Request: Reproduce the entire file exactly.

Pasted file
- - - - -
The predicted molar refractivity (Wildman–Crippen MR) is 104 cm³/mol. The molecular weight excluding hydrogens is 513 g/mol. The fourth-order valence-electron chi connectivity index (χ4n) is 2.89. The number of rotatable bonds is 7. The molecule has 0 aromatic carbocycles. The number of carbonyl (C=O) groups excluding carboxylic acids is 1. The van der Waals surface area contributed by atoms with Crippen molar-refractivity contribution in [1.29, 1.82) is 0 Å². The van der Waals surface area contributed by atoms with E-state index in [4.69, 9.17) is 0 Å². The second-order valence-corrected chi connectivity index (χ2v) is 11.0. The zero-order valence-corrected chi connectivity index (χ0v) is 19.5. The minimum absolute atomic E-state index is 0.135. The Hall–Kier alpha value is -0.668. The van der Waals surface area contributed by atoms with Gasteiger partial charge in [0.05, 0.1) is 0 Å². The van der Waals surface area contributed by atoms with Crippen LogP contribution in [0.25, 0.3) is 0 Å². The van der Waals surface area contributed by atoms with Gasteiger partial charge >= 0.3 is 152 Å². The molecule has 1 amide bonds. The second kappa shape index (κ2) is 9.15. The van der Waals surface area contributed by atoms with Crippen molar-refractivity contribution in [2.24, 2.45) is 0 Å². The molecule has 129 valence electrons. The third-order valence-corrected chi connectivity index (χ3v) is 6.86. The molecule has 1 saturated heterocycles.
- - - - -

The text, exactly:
The predicted molar refractivity (Wildman–Crippen MR) is 104 cm³/mol. The molecular weight excluding hydrogens is 513 g/mol. The fourth-order valence-electron chi connectivity index (χ4n) is 2.89. The number of rotatable bonds is 7. The molecule has 0 aromatic carbocycles. The number of carbonyl (C=O) groups excluding carboxylic acids is 1. The van der Waals surface area contributed by atoms with Crippen molar-refractivity contribution in [1.29, 1.82) is 0 Å². The van der Waals surface area contributed by atoms with E-state index in [4.69, 9.17) is 0 Å². The second-order valence-corrected chi connectivity index (χ2v) is 11.0. The zero-order valence-corrected chi connectivity index (χ0v) is 19.5. The minimum absolute atomic E-state index is 0.135. The Hall–Kier alpha value is -0.668. The van der Waals surface area contributed by atoms with Gasteiger partial charge in [0.05, 0.1) is 0 Å². The van der Waals surface area contributed by atoms with Crippen LogP contribution in [0.25, 0.3) is 0 Å². The van der Waals surface area contributed by atoms with Gasteiger partial charge >= 0.3 is 152 Å². The molecule has 1 amide bonds. The second kappa shape index (κ2) is 9.15. The van der Waals surface area contributed by atoms with Crippen molar-refractivity contribution in [2.24, 2.45) is 0 Å². The molecule has 129 valence electrons. The third-order valence-corrected chi connectivity index (χ3v) is 6.86. The molecule has 1 saturated heterocycles.